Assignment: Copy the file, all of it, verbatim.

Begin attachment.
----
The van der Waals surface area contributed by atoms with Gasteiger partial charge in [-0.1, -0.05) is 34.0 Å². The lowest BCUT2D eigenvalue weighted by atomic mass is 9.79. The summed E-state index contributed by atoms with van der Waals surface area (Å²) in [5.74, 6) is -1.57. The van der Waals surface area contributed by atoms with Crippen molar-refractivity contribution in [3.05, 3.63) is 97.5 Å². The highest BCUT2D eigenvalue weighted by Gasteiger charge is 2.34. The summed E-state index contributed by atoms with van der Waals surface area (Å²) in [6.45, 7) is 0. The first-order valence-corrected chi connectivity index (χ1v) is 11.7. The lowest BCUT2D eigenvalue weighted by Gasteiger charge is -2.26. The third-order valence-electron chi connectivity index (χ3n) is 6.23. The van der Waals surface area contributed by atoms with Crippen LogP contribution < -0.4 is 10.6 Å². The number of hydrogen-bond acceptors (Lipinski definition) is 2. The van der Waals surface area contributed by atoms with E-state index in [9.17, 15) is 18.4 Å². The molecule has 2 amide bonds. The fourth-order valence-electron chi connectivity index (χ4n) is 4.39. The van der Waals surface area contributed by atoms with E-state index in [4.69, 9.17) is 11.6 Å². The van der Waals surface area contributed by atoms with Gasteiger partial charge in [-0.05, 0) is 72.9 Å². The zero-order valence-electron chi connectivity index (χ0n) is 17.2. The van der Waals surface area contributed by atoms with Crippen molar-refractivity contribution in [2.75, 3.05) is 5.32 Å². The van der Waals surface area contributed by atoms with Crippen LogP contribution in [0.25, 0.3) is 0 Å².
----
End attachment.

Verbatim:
The van der Waals surface area contributed by atoms with Gasteiger partial charge in [-0.1, -0.05) is 34.0 Å². The lowest BCUT2D eigenvalue weighted by atomic mass is 9.79. The summed E-state index contributed by atoms with van der Waals surface area (Å²) in [5.74, 6) is -1.57. The van der Waals surface area contributed by atoms with Crippen molar-refractivity contribution in [3.05, 3.63) is 97.5 Å². The highest BCUT2D eigenvalue weighted by Gasteiger charge is 2.34. The summed E-state index contributed by atoms with van der Waals surface area (Å²) in [6.45, 7) is 0. The first-order valence-corrected chi connectivity index (χ1v) is 11.7. The lowest BCUT2D eigenvalue weighted by Gasteiger charge is -2.26. The third-order valence-electron chi connectivity index (χ3n) is 6.23. The van der Waals surface area contributed by atoms with Crippen LogP contribution < -0.4 is 10.6 Å². The number of hydrogen-bond acceptors (Lipinski definition) is 2. The van der Waals surface area contributed by atoms with E-state index in [9.17, 15) is 18.4 Å². The molecule has 2 amide bonds. The fourth-order valence-electron chi connectivity index (χ4n) is 4.39. The van der Waals surface area contributed by atoms with E-state index in [4.69, 9.17) is 11.6 Å². The van der Waals surface area contributed by atoms with Gasteiger partial charge in [-0.05, 0) is 72.9 Å². The zero-order valence-electron chi connectivity index (χ0n) is 17.2. The van der Waals surface area contributed by atoms with Crippen molar-refractivity contribution in [2.75, 3.05) is 5.32 Å². The van der Waals surface area contributed by atoms with Crippen LogP contribution in [0.25, 0.3) is 0 Å².